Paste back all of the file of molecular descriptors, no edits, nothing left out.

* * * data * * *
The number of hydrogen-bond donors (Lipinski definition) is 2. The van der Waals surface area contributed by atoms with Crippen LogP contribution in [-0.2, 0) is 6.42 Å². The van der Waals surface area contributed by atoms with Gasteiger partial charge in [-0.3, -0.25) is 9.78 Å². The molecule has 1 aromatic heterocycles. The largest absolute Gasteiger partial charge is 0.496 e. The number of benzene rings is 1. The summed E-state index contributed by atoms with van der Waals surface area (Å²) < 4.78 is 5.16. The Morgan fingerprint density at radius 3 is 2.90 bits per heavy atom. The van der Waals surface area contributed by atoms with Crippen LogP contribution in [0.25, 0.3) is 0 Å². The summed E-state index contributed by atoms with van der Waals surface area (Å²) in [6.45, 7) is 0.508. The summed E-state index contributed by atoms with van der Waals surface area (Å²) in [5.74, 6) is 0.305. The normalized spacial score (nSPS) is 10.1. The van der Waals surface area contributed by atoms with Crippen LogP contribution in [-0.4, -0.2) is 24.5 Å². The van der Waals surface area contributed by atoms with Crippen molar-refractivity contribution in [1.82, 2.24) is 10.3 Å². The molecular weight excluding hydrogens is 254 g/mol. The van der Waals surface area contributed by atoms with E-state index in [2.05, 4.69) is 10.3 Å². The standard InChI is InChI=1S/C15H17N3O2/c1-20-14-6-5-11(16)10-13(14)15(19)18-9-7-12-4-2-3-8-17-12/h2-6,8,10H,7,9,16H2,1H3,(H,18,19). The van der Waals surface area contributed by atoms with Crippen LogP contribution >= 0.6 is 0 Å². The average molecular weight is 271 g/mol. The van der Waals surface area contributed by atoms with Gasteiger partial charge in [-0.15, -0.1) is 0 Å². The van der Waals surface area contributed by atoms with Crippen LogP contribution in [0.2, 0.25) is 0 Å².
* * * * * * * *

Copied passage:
The number of hydrogen-bond donors (Lipinski definition) is 2. The van der Waals surface area contributed by atoms with Crippen LogP contribution in [-0.2, 0) is 6.42 Å². The van der Waals surface area contributed by atoms with Gasteiger partial charge in [-0.3, -0.25) is 9.78 Å². The molecule has 1 aromatic heterocycles. The largest absolute Gasteiger partial charge is 0.496 e. The number of benzene rings is 1. The summed E-state index contributed by atoms with van der Waals surface area (Å²) < 4.78 is 5.16. The Morgan fingerprint density at radius 3 is 2.90 bits per heavy atom. The van der Waals surface area contributed by atoms with Crippen LogP contribution in [0.25, 0.3) is 0 Å². The summed E-state index contributed by atoms with van der Waals surface area (Å²) in [6.45, 7) is 0.508. The summed E-state index contributed by atoms with van der Waals surface area (Å²) in [5.74, 6) is 0.305. The normalized spacial score (nSPS) is 10.1. The van der Waals surface area contributed by atoms with Crippen LogP contribution in [-0.4, -0.2) is 24.5 Å². The van der Waals surface area contributed by atoms with Crippen molar-refractivity contribution in [1.82, 2.24) is 10.3 Å². The molecular weight excluding hydrogens is 254 g/mol. The van der Waals surface area contributed by atoms with E-state index in [2.05, 4.69) is 10.3 Å². The standard InChI is InChI=1S/C15H17N3O2/c1-20-14-6-5-11(16)10-13(14)15(19)18-9-7-12-4-2-3-8-17-12/h2-6,8,10H,7,9,16H2,1H3,(H,18,19). The van der Waals surface area contributed by atoms with Crippen LogP contribution >= 0.6 is 0 Å². The average molecular weight is 271 g/mol. The van der Waals surface area contributed by atoms with Gasteiger partial charge in [-0.15, -0.1) is 0 Å². The van der Waals surface area contributed by atoms with Crippen LogP contribution in [0.2, 0.25) is 0 Å².